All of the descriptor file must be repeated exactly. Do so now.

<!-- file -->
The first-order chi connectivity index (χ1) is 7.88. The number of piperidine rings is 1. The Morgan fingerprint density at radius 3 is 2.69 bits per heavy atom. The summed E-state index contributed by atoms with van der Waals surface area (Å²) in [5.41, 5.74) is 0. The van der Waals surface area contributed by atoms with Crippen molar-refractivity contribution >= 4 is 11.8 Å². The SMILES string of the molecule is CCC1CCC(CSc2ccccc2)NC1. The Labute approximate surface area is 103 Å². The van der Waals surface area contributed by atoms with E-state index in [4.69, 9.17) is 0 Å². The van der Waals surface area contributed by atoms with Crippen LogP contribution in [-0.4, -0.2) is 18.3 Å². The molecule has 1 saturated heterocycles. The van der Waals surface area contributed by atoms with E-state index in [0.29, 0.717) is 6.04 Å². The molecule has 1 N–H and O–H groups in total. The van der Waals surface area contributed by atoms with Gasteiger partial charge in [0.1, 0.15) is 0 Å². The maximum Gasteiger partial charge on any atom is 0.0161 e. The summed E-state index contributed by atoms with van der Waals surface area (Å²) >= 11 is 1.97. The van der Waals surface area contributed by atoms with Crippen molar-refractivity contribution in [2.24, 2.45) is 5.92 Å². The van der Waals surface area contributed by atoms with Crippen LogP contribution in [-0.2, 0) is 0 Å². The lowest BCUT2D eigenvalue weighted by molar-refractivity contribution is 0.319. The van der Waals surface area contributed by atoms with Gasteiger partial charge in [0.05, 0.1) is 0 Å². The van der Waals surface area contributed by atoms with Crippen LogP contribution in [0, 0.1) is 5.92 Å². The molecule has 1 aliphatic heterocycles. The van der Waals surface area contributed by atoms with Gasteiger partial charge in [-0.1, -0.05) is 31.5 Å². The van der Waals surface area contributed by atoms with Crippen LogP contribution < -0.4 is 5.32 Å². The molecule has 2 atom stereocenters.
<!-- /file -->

The first-order chi connectivity index (χ1) is 7.88. The number of piperidine rings is 1. The Morgan fingerprint density at radius 3 is 2.69 bits per heavy atom. The summed E-state index contributed by atoms with van der Waals surface area (Å²) in [5.41, 5.74) is 0. The van der Waals surface area contributed by atoms with Crippen molar-refractivity contribution >= 4 is 11.8 Å². The SMILES string of the molecule is CCC1CCC(CSc2ccccc2)NC1. The Labute approximate surface area is 103 Å². The van der Waals surface area contributed by atoms with E-state index in [4.69, 9.17) is 0 Å². The van der Waals surface area contributed by atoms with Crippen LogP contribution in [-0.4, -0.2) is 18.3 Å². The molecule has 1 saturated heterocycles. The van der Waals surface area contributed by atoms with E-state index in [0.29, 0.717) is 6.04 Å². The molecule has 1 N–H and O–H groups in total. The van der Waals surface area contributed by atoms with Gasteiger partial charge in [0.1, 0.15) is 0 Å². The maximum Gasteiger partial charge on any atom is 0.0161 e. The summed E-state index contributed by atoms with van der Waals surface area (Å²) >= 11 is 1.97. The van der Waals surface area contributed by atoms with Crippen molar-refractivity contribution in [2.24, 2.45) is 5.92 Å². The van der Waals surface area contributed by atoms with Crippen LogP contribution in [-0.2, 0) is 0 Å². The lowest BCUT2D eigenvalue weighted by molar-refractivity contribution is 0.319. The van der Waals surface area contributed by atoms with Gasteiger partial charge in [0.05, 0.1) is 0 Å². The van der Waals surface area contributed by atoms with Crippen LogP contribution in [0, 0.1) is 5.92 Å². The molecule has 1 aliphatic heterocycles. The van der Waals surface area contributed by atoms with Gasteiger partial charge in [-0.1, -0.05) is 31.5 Å². The van der Waals surface area contributed by atoms with Crippen LogP contribution < -0.4 is 5.32 Å². The molecule has 2 atom stereocenters.